Downside Protection That Doesn’t Protect

After reading my article last week (that can be found here) that discussed how we use limit orders to protect us from wild price fluctuations (among other reasons), one of my favorite readers wanted to know why we don’t use stop-loss orders.

A stop-loss order is different from a market order, which says ‘do my trade at any price’ and a limit order, which says ‘do my order at a specific price or better.’

A stop-loss order says ‘if the price falls below some threshold, enter a market order.’  There are also stop-limit orders that says, ‘if the price falls below some threshold, enter a limit order at a specific price.’

The stop-loss order sounds appealing because, as described, they sound like they protect you from losses.  I’ve heard people say that they have stop-loss orders that are set to trigger if a stock falls five percent.

The problem with these types of orders is that it removes human judgement from the equation in times of extreme stress, which in our view is often when you need the judgement.

Last week, for example, there were plenty of stocks that opened lower by 10 percent and people that had stop-loss orders were executed at the minus 10 percent level because the order was set to take the market price.  If those investors thought that their losses were limited to five percent, they were sadly mistaken.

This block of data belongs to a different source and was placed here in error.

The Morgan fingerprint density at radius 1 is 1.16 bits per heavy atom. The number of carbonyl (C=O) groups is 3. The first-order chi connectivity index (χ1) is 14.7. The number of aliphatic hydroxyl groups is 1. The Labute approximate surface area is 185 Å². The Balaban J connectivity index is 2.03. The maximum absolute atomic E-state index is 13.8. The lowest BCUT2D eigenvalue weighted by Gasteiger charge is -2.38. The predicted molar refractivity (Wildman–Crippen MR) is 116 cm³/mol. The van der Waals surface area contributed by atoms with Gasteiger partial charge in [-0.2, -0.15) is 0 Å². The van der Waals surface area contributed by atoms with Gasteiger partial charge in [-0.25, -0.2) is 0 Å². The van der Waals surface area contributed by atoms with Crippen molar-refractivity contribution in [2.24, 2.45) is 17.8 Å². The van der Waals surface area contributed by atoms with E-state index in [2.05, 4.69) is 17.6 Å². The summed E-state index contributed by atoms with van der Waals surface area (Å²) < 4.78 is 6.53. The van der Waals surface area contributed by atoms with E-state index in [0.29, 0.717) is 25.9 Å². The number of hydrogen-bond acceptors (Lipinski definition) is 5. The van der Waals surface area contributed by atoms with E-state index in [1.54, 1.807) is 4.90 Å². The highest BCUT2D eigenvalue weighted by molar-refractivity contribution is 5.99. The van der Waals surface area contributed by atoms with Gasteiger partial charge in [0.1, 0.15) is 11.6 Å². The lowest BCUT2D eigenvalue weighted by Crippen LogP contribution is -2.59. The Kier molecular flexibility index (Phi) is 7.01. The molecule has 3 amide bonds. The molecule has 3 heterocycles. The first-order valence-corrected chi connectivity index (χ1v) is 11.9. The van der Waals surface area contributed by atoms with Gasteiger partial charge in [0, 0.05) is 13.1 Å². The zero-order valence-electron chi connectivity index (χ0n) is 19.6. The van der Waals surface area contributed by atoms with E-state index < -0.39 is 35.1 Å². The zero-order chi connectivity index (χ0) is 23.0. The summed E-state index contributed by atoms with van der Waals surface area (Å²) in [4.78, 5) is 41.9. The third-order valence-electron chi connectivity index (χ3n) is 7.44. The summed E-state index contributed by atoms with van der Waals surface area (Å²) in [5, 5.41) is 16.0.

Stop limit orders are a little better in that you aren’t immediately executed when the stock price falls below your stop price, but then you didn’t get out as intended and you may still have other problems if the market suddenly turns up sharply as it did last week.

Legendary investor Peter Lynch has a number of great quotes on stop loss orders and while I couldn’t find the one that I wanted, it said, in effect, show me a portfolio with 10 percent stop loss orders and I’ll show you a portfolio that loses 10 percent.

I did find another one that was as good, “If you can’t convince yourself ‘when I’m down 25 percent, I’m a buyer’ and banish forever the fatal thought ‘when I’m down 2 percent, I’m a seller,’ then you’ll never make a decent profit in stocks.”

This morning, I read someone describe a different kind of stop order that I thought was funny and true: if the market falling by a certain percentage bothers you, stop watching the financial channels, stop checking quotes on your phone and limit yourself to looking at your account to once a week.

It reminds me of a quote from Vanguard founder Jack Bogle, who has said repeatedly over the years, ‘don’t just do something – stand there!’

Of course, we’re not just sitting around – we’re looking at client portfolios and, when appropriate, are engaged in rebalancing the portfolio or tax-loss harvesting.

But if Peter Lynch and Jack Bogle quotes don’t do it for you, consider what The Bard had to say in The Scottish Play, ‘it is a tale, told by an idiot, full of sound and fury, signifying nothing.’

Obviously, short-term market performance is full of sound and fury signifying nothing, but don’t think of me as the idiot telling the tale!